It is winter.
We see a room, simply furnished, pastel colours. A chair. A bookcase. A cello lies on it’s side.
Shadows of snow-filled branches tap at the window. A young girl’s voice sings a traditional Bulgarian folk song. We see a close up on a tiny village, nestled in the hills and lit by the Silver Moon. A boy and a girl gaze up, entranced by it’s magical beauty.
Olge enters, he stoops, but is still full of energy and vivacity. He unpacks his basket; a little christmas tree, an orange.
Sitting in his chair he chooses a little present for his granddaughter and wraps it. He hears Helda arrive.
Helda enters, arms full of branches for the fire. She greets her grandfather.Together they dress the tree, hang up stockings until Helda, begs for a story with her pop-up book.
Olge and Helda look at the moon, the source of their imagination. The moon rises and shone slight into their storytelling.
The book is opened, and the pair of them part in an adventure of a little girl dreaming of books that will carry her far up to the moon….Olge’s cello music accompanied by shadow puppetry.
Helda is enchanted by these stories. Tired, she puts her head down by the fire, and Olge rests his cello, leaving Helda her christmas packet.
Jurgen enters. He is a rich, spoilt boy with a lot of presents and no imagination. He is bored. He is also without a playmate – the loneliest little rich boy in the world.
To amuse himself he counts his presents, arranges them in size, then starts to open them. He is quickly bored and disinterested by the offerings of his parents.
Helda wakes up and opens her little present. Delighted by the paper, and by the cloth doll she has been given, she creates her own little world. Placing her pop-up on the shelf in order to work better, she is confused when it falls through to the other side…to another world, to the world of Jurgen.
Curious, Helda passes into the world of Jurgen, and into his world of books, presents and luxury. She imagines herself in one of her stories about palaces and castles. She is overwhelmed by all of the books have fallen on the floor during her passage from one world to another : she has never seen so many books before. The room is lit up with a huge christmas tree, with shiny presents. She starts to explore her new surroundings. Jurgen hides from this strange apparition.
The children bump into each other and frighten the other. Helda is overwhelmed by her surroundings. Jurgen is unbalanced by this strange and sturdy little girl.
Helda shows Jurgen where she has come from – this passage from her world into his. Together they arrange the books, except one, Helda’s book of folklorique stories, which she shows is dear to her.
Brave Helda shows Jurgen her cloth doll – and Jurgen, seeing this, shows Helda one of his presents.
Inspired by this she starts to play, in order to get over her nervousness, she uses the one thing that she is comfortable with : her imagination.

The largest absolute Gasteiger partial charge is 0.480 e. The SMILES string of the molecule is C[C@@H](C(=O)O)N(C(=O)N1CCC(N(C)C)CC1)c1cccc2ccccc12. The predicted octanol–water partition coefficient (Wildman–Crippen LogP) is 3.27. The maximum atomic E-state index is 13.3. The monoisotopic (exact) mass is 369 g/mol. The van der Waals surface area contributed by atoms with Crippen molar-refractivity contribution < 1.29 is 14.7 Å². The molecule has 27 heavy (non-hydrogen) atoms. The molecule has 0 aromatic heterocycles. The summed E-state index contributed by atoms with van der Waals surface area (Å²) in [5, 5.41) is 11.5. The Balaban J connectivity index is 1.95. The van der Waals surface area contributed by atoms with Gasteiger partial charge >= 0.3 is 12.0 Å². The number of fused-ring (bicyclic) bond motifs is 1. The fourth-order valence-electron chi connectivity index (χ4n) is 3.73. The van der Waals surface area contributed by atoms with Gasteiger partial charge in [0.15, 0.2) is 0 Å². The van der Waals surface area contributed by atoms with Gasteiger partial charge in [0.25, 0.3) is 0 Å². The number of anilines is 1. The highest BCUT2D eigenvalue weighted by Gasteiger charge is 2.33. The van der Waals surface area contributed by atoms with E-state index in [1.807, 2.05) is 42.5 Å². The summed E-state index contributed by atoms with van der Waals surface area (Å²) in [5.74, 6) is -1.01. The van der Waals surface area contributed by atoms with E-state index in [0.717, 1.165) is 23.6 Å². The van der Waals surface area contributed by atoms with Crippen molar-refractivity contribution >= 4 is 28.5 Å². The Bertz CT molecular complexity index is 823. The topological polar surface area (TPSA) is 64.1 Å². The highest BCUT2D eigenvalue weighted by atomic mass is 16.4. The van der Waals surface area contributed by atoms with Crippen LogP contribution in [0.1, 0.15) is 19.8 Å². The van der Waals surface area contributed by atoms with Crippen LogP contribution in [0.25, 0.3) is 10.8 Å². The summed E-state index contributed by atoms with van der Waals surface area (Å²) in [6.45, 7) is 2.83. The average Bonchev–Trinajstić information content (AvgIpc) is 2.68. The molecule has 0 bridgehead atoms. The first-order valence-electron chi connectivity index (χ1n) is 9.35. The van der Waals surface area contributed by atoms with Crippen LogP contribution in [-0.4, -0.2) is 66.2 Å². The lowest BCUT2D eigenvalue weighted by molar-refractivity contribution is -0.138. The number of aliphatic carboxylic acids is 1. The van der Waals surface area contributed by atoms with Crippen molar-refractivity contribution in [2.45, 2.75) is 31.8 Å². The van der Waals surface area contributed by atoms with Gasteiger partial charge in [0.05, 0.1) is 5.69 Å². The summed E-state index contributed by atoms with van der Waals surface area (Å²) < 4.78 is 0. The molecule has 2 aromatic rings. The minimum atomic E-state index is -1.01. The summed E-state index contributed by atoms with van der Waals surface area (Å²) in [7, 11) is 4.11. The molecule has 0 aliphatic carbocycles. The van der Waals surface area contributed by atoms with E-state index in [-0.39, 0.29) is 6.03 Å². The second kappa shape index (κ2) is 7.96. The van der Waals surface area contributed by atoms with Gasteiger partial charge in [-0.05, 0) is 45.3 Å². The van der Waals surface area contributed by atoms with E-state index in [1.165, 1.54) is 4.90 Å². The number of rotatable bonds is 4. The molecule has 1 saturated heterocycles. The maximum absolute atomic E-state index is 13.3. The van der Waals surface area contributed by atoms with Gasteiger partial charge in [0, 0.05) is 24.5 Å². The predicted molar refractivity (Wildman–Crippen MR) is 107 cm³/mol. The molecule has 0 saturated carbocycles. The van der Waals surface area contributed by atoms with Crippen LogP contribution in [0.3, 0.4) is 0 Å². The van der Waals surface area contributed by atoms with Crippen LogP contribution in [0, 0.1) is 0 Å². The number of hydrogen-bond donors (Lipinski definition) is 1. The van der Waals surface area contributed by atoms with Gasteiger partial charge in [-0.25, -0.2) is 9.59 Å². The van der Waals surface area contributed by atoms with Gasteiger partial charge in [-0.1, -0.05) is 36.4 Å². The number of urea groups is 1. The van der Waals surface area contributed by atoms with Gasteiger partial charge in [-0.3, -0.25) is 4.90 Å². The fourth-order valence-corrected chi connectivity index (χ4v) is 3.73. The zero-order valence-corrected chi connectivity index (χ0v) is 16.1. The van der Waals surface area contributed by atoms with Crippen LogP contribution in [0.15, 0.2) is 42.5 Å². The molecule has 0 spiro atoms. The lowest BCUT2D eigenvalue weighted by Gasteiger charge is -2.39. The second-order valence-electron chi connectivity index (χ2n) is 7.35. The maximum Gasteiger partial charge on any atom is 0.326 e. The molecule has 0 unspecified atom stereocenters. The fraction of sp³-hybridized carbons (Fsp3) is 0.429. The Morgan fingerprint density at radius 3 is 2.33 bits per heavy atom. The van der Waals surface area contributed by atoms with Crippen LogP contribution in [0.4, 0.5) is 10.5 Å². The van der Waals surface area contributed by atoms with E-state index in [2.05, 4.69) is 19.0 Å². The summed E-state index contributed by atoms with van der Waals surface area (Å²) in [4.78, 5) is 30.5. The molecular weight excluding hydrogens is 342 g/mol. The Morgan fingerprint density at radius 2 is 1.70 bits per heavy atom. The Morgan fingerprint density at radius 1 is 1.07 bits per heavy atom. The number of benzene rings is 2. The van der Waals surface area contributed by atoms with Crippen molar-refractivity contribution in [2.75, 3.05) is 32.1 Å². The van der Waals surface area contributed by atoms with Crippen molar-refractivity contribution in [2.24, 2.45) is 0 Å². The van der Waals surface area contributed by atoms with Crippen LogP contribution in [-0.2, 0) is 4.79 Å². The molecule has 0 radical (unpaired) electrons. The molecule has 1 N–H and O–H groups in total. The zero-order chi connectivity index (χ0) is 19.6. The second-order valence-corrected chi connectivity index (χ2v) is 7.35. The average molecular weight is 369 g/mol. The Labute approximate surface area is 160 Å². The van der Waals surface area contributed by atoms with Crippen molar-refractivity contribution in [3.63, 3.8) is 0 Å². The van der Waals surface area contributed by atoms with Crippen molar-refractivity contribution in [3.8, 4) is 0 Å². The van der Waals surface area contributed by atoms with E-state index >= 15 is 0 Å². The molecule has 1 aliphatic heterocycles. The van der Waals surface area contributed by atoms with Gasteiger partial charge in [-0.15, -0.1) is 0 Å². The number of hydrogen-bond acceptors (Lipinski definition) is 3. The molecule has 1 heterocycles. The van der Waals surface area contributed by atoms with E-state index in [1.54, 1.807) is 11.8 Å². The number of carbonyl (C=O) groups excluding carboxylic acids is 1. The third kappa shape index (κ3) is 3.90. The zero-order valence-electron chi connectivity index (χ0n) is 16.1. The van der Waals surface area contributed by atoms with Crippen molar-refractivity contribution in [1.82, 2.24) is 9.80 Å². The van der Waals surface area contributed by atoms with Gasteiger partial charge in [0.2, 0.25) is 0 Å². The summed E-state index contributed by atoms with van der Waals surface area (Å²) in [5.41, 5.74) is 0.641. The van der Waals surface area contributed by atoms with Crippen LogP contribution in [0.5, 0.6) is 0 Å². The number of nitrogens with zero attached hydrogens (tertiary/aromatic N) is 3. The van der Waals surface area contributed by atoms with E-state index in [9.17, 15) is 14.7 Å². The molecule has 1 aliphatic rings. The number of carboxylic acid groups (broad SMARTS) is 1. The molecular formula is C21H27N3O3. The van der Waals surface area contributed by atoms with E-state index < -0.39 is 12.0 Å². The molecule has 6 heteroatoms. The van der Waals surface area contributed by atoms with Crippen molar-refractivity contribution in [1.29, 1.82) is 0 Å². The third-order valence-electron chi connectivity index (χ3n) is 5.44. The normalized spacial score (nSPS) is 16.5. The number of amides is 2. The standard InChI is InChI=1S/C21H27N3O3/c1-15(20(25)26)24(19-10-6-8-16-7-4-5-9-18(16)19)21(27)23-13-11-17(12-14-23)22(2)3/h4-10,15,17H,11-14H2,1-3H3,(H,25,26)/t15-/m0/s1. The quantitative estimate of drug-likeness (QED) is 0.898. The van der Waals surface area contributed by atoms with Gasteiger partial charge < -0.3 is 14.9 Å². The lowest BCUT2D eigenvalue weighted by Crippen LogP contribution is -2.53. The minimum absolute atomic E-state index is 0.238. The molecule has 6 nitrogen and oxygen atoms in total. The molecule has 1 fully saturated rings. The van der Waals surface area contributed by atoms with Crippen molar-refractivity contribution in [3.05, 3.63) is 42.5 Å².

She starts to build a cabin with the rest of his presents. She snuggles down in her cabin and invites him in. Jurgen refuses; her game is silly. However the power of her imagination brings wind and rain and snow to Jurgen’s front room. He becomes wet and disorientated.
Helda helps him to shelter under a box, which becomes a flag in the wind, which becomes a telescope. They are at sea, the cabin has become a boat. A high tide pushes our two little heroes out to sea, and they become entangled with the waves, until, breathless and soaking, they arrive on the beach of Helda’s imagination.
In order to warm them, Helda creates a fire, using tissue paper from Jurgen’s presents. Jurgen joins in with her game, involving the toys they have.
Excited by the game, Jurgen looks in Helda’s story book. She 9s shocked and we see a flashback as to what this book reminds her of – storytelling with her grandfather : the time when he let her play his cello.
Back to Jurgen’s house, and Helda, shares this with Jurgen – they read the story book together and we see two children climbing a stairway of books to the moon and flying together on a winged book.
Saddened by this memory, nothing Jurgen does can cheer up held. He makes a castle, he tries to make his book fly like the one they saw in the storybook. He can tell she misses Olge.
He creates a robot, and in doing so, uses the magic of his imagination to bring her Grandfather into his world. She is delighted. She introduces Olge to Jurgen.
Olge and Helda start a folk dance in order to celebrate. Eventually Jurgen joins in, and they dance together, celebrating friendship and life.
The dance ends in the creation of a large staircase.
Olge gives them more paper to play with and together they create a marionette, with Helda and Olge making up the legs and the body, and Jurgen making the head.
This little puppet takes a running jump towards the moon, a moon which Jurgen has lit up from his own imagination. The puppet runs throughout the air, and then falls, and Jurgen and Helda are left holding a paper moon together, their hands touching.
Olge, seeing that the children are well, slips out without saying goodbye.
Helda hears the echoes of his cello, and looks for him. She realises it is time to go.
She leaves Jurgen with her pop-up book, and Jurgen offers her his own gift. The two children exchange goodbyes, knowing that their two lives have been enriched by the other and that they will never be the same again. They have lived a beautiful voyage together.
At her home, Olge is nowhere to be seen. She sees Olge’s cello. Helda picks up the bow and plays.
As soon as she pushes the bow across the strings, we see Olge in shadow, playing his cello.
The moon lights up, and the two children look towards it.